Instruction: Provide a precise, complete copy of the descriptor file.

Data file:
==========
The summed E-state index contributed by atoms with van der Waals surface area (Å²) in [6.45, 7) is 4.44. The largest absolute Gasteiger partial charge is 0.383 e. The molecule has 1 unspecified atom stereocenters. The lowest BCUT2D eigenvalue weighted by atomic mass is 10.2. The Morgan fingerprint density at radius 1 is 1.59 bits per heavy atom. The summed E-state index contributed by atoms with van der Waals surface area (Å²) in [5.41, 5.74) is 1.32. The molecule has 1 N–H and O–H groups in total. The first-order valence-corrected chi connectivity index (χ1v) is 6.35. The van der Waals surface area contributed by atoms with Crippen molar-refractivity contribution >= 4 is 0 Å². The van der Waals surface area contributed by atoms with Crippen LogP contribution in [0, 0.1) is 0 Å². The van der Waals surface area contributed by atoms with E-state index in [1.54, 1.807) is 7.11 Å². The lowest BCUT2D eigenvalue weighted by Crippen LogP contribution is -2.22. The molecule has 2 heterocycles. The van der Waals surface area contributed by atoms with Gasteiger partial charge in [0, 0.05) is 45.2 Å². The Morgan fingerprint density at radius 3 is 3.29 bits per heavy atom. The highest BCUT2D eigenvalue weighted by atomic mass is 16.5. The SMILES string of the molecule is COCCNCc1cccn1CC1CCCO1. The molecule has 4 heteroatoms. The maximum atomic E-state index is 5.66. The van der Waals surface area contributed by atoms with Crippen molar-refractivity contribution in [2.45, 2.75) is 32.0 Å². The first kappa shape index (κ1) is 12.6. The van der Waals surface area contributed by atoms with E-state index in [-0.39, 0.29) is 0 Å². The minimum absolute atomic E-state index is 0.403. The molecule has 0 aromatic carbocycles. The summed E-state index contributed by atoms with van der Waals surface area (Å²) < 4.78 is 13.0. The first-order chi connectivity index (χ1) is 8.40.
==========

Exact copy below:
The summed E-state index contributed by atoms with van der Waals surface area (Å²) in [6.45, 7) is 4.44. The largest absolute Gasteiger partial charge is 0.383 e. The molecule has 1 unspecified atom stereocenters. The lowest BCUT2D eigenvalue weighted by atomic mass is 10.2. The Morgan fingerprint density at radius 1 is 1.59 bits per heavy atom. The summed E-state index contributed by atoms with van der Waals surface area (Å²) in [5.41, 5.74) is 1.32. The molecule has 1 N–H and O–H groups in total. The first-order valence-corrected chi connectivity index (χ1v) is 6.35. The van der Waals surface area contributed by atoms with Crippen molar-refractivity contribution >= 4 is 0 Å². The van der Waals surface area contributed by atoms with Crippen LogP contribution in [0, 0.1) is 0 Å². The van der Waals surface area contributed by atoms with E-state index in [1.54, 1.807) is 7.11 Å². The lowest BCUT2D eigenvalue weighted by Crippen LogP contribution is -2.22. The molecule has 2 heterocycles. The van der Waals surface area contributed by atoms with Gasteiger partial charge in [0, 0.05) is 45.2 Å². The Morgan fingerprint density at radius 3 is 3.29 bits per heavy atom. The highest BCUT2D eigenvalue weighted by atomic mass is 16.5. The SMILES string of the molecule is COCCNCc1cccn1CC1CCCO1. The molecule has 4 heteroatoms. The maximum atomic E-state index is 5.66. The van der Waals surface area contributed by atoms with Crippen molar-refractivity contribution in [2.45, 2.75) is 32.0 Å². The first kappa shape index (κ1) is 12.6. The van der Waals surface area contributed by atoms with E-state index in [-0.39, 0.29) is 0 Å². The minimum absolute atomic E-state index is 0.403. The molecule has 0 aromatic carbocycles. The summed E-state index contributed by atoms with van der Waals surface area (Å²) < 4.78 is 13.0. The first-order chi connectivity index (χ1) is 8.40.